“She Cleans Up Nicely”

Picasso, Woman Looking Into a MirrorHop aboard today’s train of thought!

It began when I was looking in the mirror, blow-drying my hair with my usual let’s-get-this-over-with attitude because I was in a hurry. We were leaving for the supermarket, and I was rushing because we have an appointment this afternoon, which gives us a terminus ad quem.

(To digress: terminus is, as you already spotted, related to terminal: a station, a point to begin from or arrive at. In this case, ad quem, to which. So, a point to arrive at, a destination point, which is the 2 p.m. movie we’ll be showing this afternoon for our community. Two p.m., then, was our destination point. ((The other end of this coming-and-going continuum is terminus ab quo, a point from which to leave. I LOVED high school Latin, even if there’s no one in the world who actually speaks it. It appeals to lovers of crossword puzzles, which is — But no, that’s too many digressions already.))

Anyway, I was looking in the mirror, trying to kind of fluff up my hair as I blew warm air over it, more like the attention my hairstylist gives it then my usual lick and a promise. And sure enough, my hair began to look more like it does when she’s wielding the brush, and as I looked in the mirror, the thought came to me, “She cleans up nicely.” And I smiled, involuntarily, picturing the friend about whom I first had this thought.

This friend of mine, we’ll call her Z—, can look really really plain. That’s when her hair just kind of hangs there limply around her face, or gets scrunched back mercilessly with a rubber band, and she’s wearing no makeup whatever, and her clothes owe all to comfort and nothing to style, and —- well, you get the picture. When she makes even minimalist effort, though, she’s transformed. She’s really really good-looking. That’s when I first thought, “Z—- cleans up nicely.”

I haven’t thought of that expression in years. It’s an old-fashioned one, the very opposite of effusive, and understated in the extreme. But it says it all. Take a little care, make a little effort, get out the soap and washcloth and everyone can clean up nicely! Just thinking about it makes my grin return. I guess my inner grownup was happy I’d taken a little more time and effort with my hair, hurry and destination be damned. Β I guess I’d subconsciously been thinking, not only about Z—, but about the face in the mirror. Look at that, “She cleans up nicely.”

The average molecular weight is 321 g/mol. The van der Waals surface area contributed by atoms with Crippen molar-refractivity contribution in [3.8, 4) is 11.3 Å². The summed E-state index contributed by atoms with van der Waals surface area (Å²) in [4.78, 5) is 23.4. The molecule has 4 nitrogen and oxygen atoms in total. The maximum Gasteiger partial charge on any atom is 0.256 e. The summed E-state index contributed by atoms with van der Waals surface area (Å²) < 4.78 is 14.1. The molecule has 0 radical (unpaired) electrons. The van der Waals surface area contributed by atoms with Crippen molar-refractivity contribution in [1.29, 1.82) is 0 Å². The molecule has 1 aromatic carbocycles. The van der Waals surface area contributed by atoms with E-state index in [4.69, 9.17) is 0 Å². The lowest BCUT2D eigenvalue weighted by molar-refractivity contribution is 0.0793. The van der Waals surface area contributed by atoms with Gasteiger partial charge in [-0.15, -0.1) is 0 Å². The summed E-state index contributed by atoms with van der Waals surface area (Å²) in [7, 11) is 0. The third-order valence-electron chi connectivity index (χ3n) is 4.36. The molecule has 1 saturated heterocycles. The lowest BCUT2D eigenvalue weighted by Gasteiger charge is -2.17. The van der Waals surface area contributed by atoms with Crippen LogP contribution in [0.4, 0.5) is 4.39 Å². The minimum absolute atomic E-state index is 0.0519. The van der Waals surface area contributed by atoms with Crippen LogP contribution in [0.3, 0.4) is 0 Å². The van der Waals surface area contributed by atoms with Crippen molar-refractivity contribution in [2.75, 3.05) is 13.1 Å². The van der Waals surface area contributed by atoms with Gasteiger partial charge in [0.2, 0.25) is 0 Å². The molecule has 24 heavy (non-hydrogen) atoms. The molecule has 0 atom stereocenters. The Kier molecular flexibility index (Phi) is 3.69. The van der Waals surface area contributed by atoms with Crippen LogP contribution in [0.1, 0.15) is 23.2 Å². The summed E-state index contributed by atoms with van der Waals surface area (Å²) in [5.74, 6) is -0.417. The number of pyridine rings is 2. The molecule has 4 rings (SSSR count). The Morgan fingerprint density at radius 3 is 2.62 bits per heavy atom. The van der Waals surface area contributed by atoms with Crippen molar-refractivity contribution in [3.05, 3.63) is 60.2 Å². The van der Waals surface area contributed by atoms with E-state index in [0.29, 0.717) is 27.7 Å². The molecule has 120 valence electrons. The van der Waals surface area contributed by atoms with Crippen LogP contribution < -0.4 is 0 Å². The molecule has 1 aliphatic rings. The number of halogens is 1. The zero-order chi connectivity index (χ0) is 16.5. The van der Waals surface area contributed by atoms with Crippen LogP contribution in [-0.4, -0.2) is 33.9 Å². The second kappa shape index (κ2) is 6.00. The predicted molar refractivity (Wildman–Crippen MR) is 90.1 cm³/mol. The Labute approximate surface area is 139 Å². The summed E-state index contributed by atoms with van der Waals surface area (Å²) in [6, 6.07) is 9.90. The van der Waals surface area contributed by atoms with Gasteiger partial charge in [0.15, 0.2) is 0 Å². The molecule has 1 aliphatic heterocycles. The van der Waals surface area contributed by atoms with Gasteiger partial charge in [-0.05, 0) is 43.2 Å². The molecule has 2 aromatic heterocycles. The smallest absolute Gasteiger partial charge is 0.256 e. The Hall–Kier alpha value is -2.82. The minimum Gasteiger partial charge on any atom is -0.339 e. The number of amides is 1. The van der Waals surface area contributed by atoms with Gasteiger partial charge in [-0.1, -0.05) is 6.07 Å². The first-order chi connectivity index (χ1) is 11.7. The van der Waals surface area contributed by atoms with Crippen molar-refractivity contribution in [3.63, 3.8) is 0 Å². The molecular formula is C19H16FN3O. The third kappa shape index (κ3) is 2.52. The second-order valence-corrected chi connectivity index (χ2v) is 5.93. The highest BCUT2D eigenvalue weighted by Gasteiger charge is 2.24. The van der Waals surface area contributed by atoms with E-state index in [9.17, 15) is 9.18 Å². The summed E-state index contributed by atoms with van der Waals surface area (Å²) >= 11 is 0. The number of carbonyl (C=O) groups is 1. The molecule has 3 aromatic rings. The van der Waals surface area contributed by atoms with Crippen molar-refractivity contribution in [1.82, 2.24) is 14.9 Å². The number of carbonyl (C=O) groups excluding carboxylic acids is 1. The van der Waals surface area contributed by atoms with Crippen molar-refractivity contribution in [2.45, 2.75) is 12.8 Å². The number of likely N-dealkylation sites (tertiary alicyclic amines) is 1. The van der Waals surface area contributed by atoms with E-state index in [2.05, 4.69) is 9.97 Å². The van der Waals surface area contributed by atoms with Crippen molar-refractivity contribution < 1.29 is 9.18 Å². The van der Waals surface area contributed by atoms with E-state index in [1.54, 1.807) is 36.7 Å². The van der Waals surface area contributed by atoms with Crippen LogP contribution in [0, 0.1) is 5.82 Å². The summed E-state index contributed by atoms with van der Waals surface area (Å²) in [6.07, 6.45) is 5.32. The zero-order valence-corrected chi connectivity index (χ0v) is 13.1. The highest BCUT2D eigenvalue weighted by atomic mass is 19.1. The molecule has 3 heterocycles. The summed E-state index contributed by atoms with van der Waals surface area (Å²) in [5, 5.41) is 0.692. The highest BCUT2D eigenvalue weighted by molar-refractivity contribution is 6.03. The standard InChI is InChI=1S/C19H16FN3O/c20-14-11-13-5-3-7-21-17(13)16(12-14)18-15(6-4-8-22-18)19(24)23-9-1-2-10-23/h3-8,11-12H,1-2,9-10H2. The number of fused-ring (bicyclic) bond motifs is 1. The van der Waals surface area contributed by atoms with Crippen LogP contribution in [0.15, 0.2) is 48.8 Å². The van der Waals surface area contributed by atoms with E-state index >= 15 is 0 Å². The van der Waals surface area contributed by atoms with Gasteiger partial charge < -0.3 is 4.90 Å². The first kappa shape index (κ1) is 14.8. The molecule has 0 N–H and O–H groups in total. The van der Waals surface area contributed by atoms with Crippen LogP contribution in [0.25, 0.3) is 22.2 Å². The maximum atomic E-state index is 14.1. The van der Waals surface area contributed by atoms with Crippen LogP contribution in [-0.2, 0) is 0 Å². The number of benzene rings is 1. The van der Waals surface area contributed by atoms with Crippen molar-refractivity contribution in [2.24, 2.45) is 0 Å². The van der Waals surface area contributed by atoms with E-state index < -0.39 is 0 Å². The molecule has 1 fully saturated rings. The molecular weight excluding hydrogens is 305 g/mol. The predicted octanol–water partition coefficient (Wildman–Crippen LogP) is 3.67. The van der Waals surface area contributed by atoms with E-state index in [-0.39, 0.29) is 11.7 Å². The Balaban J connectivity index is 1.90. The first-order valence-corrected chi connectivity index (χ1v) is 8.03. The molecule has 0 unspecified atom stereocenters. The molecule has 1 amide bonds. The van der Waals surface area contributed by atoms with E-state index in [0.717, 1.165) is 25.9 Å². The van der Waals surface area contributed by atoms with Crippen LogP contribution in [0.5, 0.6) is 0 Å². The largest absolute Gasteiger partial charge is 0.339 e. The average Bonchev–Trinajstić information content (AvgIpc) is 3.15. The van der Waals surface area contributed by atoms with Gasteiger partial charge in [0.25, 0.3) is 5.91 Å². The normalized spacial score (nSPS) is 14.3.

And now we’ve arrived at the terminal, and it’s time to move on with the day. Thanks for riding this far with me!

This entry was posted in Enlightenment, Etcetera, Happiness, Mindfulness, Personal Essay, Wisdom and tagged , , , , . Bookmark the permalink.

16 Responses to “She Cleans Up Nicely”

  1. tms says:

    Nice ride, Judith! I also liked the digression … Have a good Sunday!


  2. franhunne4u says:

    You should think like that about yourself more often πŸ˜€


    • Touch2Touch says:

      It made me laugh to write this post — and laughing always feels good!
      Thanks for coming by and commenting, Fran.
      (I seem to have lost the link to your blog where you have photographs. ?)


  3. Lucid Gypsy says:

    It feels good to ‘clean up’ doesn’t it? πŸ™‚


  4. Funny, I was just finished blow-drying my hair, turned to the computer and read this post πŸ™‚ My hair is really big and fluffy now, for a little while.

    I have a thing for Latin too, but I never took it in school … I’ve only taken the medical stuff.


    • Touch2Touch says:

      Big and fluffy is good, R. When it’s hair. Not so much when it’s snowflakes!
      Did you ever see the movie A Fish Called Wanda? Where Jamie Lee Curtis goes weak at the knees when a guy talks to her in a foreign language? Really really funny —


  5. 2e0mca says:

    My Hair is an absolute mess at the moment. When I was a kid it was combed to give a parting on the left. Being very fine it never liked the idea of a centre parting as favoured if you wanted to have long hair in the ’70’s. In fact I’d have looked better keeping it short as it lacked body. Now I’m past the worrying what the ladies think except for my lady who met me when it was relatively short and still had the LH Parting. I just keep it short (number 2 with no parting) except when the Blues are struggling and then I may allow it to get a bit longer and the light-brown becomes very grey – something that is definitely the case at the moment πŸ˜‰ The irony is that my hairline receded early compared with most of my colleagues but now a lot of them have bald spots but I have a full head of hair! Funny how mens hair works ain’t it πŸ˜‰

    ps – Fawlty Towers for John Cleese at his best (worst) πŸ˜‰


    • Touch2Touch says:

      Some men decide to grow beards and stop shaving at special times, like when the Blues are struggling — you let your hair go long and grey! In an odd way, women’s choices of making a statement with hair are more limited. As long as your lady approves, what the hey —
      Fawlty Towers: John Cleese beating his car over the hood (bonnet) with a huge tree limb, “you bahstahd” —
      and snapping out “Sybil!” You know that texting phrase ROFLOL? Fawlty Towers can make me do it.


  6. Madhu says:

    He he, I am like your friend Judy! People don’t recognize me when i bother to dress up, which isn’t very often πŸ™‚ Great read πŸ™‚


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